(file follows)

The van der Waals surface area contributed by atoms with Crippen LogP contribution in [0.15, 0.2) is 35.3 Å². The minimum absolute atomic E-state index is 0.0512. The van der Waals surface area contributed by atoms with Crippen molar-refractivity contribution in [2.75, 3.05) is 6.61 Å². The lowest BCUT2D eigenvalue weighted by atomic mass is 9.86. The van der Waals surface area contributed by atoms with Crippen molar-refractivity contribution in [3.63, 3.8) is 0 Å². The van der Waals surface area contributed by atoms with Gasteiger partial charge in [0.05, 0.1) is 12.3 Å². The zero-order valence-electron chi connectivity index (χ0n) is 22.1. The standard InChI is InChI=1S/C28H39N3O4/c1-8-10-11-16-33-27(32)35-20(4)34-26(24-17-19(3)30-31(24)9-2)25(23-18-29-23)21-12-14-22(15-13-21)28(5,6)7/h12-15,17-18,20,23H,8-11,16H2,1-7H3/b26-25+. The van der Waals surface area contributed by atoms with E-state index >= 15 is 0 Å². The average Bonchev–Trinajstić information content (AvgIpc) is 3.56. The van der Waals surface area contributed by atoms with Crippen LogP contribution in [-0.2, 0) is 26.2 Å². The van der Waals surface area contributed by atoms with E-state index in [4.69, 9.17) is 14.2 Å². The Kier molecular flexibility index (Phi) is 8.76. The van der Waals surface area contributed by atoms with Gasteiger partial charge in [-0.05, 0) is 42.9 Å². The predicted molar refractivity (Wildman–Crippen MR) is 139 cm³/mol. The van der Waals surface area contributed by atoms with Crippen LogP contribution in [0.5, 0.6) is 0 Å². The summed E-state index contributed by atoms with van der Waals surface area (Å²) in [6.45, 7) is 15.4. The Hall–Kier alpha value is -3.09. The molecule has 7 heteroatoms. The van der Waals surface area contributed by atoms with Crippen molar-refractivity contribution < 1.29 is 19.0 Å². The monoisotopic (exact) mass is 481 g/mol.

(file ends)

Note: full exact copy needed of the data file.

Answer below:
The van der Waals surface area contributed by atoms with Crippen LogP contribution in [0.15, 0.2) is 35.3 Å². The minimum absolute atomic E-state index is 0.0512. The van der Waals surface area contributed by atoms with Crippen molar-refractivity contribution in [2.75, 3.05) is 6.61 Å². The lowest BCUT2D eigenvalue weighted by atomic mass is 9.86. The van der Waals surface area contributed by atoms with Crippen molar-refractivity contribution in [3.63, 3.8) is 0 Å². The van der Waals surface area contributed by atoms with Gasteiger partial charge in [0.05, 0.1) is 12.3 Å². The zero-order valence-electron chi connectivity index (χ0n) is 22.1. The standard InChI is InChI=1S/C28H39N3O4/c1-8-10-11-16-33-27(32)35-20(4)34-26(24-17-19(3)30-31(24)9-2)25(23-18-29-23)21-12-14-22(15-13-21)28(5,6)7/h12-15,17-18,20,23H,8-11,16H2,1-7H3/b26-25+. The van der Waals surface area contributed by atoms with E-state index >= 15 is 0 Å². The average Bonchev–Trinajstić information content (AvgIpc) is 3.56. The van der Waals surface area contributed by atoms with Crippen LogP contribution in [-0.2, 0) is 26.2 Å². The van der Waals surface area contributed by atoms with E-state index in [4.69, 9.17) is 14.2 Å². The Kier molecular flexibility index (Phi) is 8.76. The van der Waals surface area contributed by atoms with Gasteiger partial charge in [-0.05, 0) is 42.9 Å². The predicted molar refractivity (Wildman–Crippen MR) is 139 cm³/mol. The van der Waals surface area contributed by atoms with Crippen LogP contribution in [0.5, 0.6) is 0 Å². The summed E-state index contributed by atoms with van der Waals surface area (Å²) in [6.45, 7) is 15.4. The Hall–Kier alpha value is -3.09. The molecule has 7 heteroatoms. The van der Waals surface area contributed by atoms with Crippen molar-refractivity contribution < 1.29 is 19.0 Å². The monoisotopic (exact) mass is 481 g/mol.